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3

I am a 39 year old who also commutes via a fixed gear bicycle. It will take time to get used to riding like that. I was in to cycling for years before I bought my first fixed gear. I hated it for the first 3 weeks, because the feeling is much different and it can be a lot of extra work. If you want to stick with this, I’d suggest waiting until spring when ...


4

As a serious multi decade rider with two bike clubs I will say that it is both. It is partly you because you are out of shape but that will fix itself if you ride regularly. It is more the bike. You got the WRONG bike for what you want to do. Even a clunky bike with 3 speeds would have been better than that single gear racing bike you bought. Far better ...


6

I will just add that when I was your age I resumed commuting by bike after a hiatus of a couple of years. I was riding from Astoria, Queens, New York, to downtown Manhattan, a distance of just over 9 miles each way by my most frequent route over the Williamsburg bridge. I had moved to New York a couple of years before from Amsterdam, so I was no longer ...


10

Both. You really, really, really don't want a bike without gears. In the city you'll rarely ride at the optimal speed for that transmission; instead you need to stop and start frequently and adapt to flow with the traffic which is much easier if you can switch gears. Try to sell yours as long as you can advertise it as "practically unused" and buy ...


10

Despite their already being multiple good answers I am going to post this because I think each answer has good points but it is useful to have them in one place. I agree with everyone who said a single speed bike is a significant source of your problems. Even a three speed internal hub would have been much better for you. As your fitness improves you will ...


13

4.1 miles, mostly flat, are on paper doable by any human with two legs in about 90 minutes. Walking. A bicycle? it should be at least 1/3 quicker (although I would expect it to be 3 or 4 times faster than walking). Even a super-heavy dutch bike will allow you to cruise at 8-10 miles per hour, so the distance should take you about half an hour. So it is the ...


19

Great effort on both the write-up and the commitment to start riding again. Try and separate the issues: Your route was suboptimal due to trusting google Getting off and walking a bike is surprisingly tiring your speed is quite fast for someone who is just coming back to riding after a multi-decade long break You were under time pressure to avoid being late,...


63

Was going to comment, but I'll make this an answer - it's the bike, not you. No, I really do mean it's the bike..... The bike as a fixie with 48/19 gearing is suitable for a cycle fit 20-something year old hipster with great knees now and a good health insurance plan for future orthopedic consultations. Installing the freewheel helps make it more versatile, ...


3

Jay a couple things to think about: It is good you are getting back into riding. I was in a similar position where I got back in to riding after taking a break and thought how hard can 13 miles be. Well the short of it was harder than I expected. So with that said you probably are using muscles you have not in a while and it will take some time to build up ...


5

This size frame seems pretty small for your height. I would think a small or medium (50/54 cm, according to Cinelli) would be the right size for you. But that wouldn't account for the problems you experienced. It does mean that getting into an efficient, comfortable position will be harder. When you find it hard to turn the pedals over, is that because you'...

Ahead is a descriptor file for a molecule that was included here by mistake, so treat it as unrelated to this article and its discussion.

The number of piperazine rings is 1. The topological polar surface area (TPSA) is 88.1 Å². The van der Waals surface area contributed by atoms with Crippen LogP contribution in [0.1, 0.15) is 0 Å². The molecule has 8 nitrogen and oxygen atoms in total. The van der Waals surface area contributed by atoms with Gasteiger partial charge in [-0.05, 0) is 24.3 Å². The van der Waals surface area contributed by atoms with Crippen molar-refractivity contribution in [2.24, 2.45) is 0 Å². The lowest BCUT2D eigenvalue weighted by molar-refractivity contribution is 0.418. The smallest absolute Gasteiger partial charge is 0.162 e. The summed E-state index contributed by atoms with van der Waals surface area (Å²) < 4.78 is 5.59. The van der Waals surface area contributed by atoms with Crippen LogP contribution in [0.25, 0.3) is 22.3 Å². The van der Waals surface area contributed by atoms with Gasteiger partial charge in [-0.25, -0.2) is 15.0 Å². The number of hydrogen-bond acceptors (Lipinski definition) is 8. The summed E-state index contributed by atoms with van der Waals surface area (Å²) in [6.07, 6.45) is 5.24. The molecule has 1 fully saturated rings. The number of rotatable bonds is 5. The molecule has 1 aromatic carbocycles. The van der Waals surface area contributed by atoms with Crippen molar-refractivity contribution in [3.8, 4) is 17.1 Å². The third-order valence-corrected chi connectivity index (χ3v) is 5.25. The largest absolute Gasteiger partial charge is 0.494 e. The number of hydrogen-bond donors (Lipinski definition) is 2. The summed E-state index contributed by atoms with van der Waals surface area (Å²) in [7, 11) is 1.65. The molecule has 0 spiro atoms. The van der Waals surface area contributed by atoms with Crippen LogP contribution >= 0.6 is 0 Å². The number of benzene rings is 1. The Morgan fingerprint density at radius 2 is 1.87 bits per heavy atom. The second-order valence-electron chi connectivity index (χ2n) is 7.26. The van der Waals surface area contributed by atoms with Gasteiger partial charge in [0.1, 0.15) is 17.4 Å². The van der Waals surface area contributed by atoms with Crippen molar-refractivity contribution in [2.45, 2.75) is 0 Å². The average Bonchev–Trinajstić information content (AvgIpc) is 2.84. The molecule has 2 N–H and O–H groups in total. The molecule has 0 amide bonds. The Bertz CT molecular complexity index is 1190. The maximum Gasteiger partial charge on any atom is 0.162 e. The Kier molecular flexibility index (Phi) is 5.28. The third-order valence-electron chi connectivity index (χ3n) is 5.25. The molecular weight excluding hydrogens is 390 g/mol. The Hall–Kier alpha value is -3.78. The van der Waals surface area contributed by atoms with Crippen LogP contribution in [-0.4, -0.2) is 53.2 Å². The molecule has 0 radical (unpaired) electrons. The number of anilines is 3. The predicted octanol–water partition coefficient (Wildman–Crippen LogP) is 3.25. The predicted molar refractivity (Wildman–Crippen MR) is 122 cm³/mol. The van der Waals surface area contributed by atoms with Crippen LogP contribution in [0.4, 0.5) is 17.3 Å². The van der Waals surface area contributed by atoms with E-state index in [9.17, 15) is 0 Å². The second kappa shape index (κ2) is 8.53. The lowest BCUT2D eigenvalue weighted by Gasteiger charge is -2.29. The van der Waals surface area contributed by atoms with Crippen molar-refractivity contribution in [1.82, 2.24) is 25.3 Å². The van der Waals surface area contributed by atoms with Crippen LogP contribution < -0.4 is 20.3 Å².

11

This is an updated form of my answer, partially in response to the other answers. It is you, not the bike. The bike may be a bit of a tough, perhaps over-ambitious choice, but it is in principle ok for the task. Many of the other answers argued that a singlespeed drop-bar bike is fundamentally not suited for a city commute. I disagree. Such a bike can be ...


0

Have you actually had someone measure the distance between your sit bones or did you just try saddles without that measurement? If it is the latter you should have a LBS measure your sit bones by having you sit on foam. From there you can find a seat that actually works with your body vs. putting pressure in places you do not like. I would recommend a short ...


1

If it's soreness that is the problem, the angle of the saddle is often overlooked. Try tilting the nose (front) of the saddle down. Shape and model of saddle also play a big part in comfort on the bike. Every body is different and it may take some trial to find a saddle that fits your body right. If it's rawness from rubbing, get some good chamois cream. :)


4

There are sizing cranks that are primarily used by fitters. They're expensive and heavy and usually intended for a fit machine more than going on an existing bike. Ones I'm familiar with are square taper so getting them on to modern bikes would involve jumping through some hoops, but there may be a 24mm one out there. Trying all the lengths in a short amount ...


1

In the end I got my hands on 2 rather different saddles to try, though both were (about) the same width as I was used to. One looked almost identical to the original, to the extent that only slight construction differences convinced me it wasn't the same. It felt awful, like the nose was pointed up unless it was pointed so far down I slid forwards. ...


3

Summary: There is no set of measurements you can use to compare seats between brands. The best way to get the same feel every time would be to find a seat model you like that has an enduring reputation. You may even want to get a spare, just in case. Details: The seat a bike company includes on a new bike is most often the one they could get for the lowest ...


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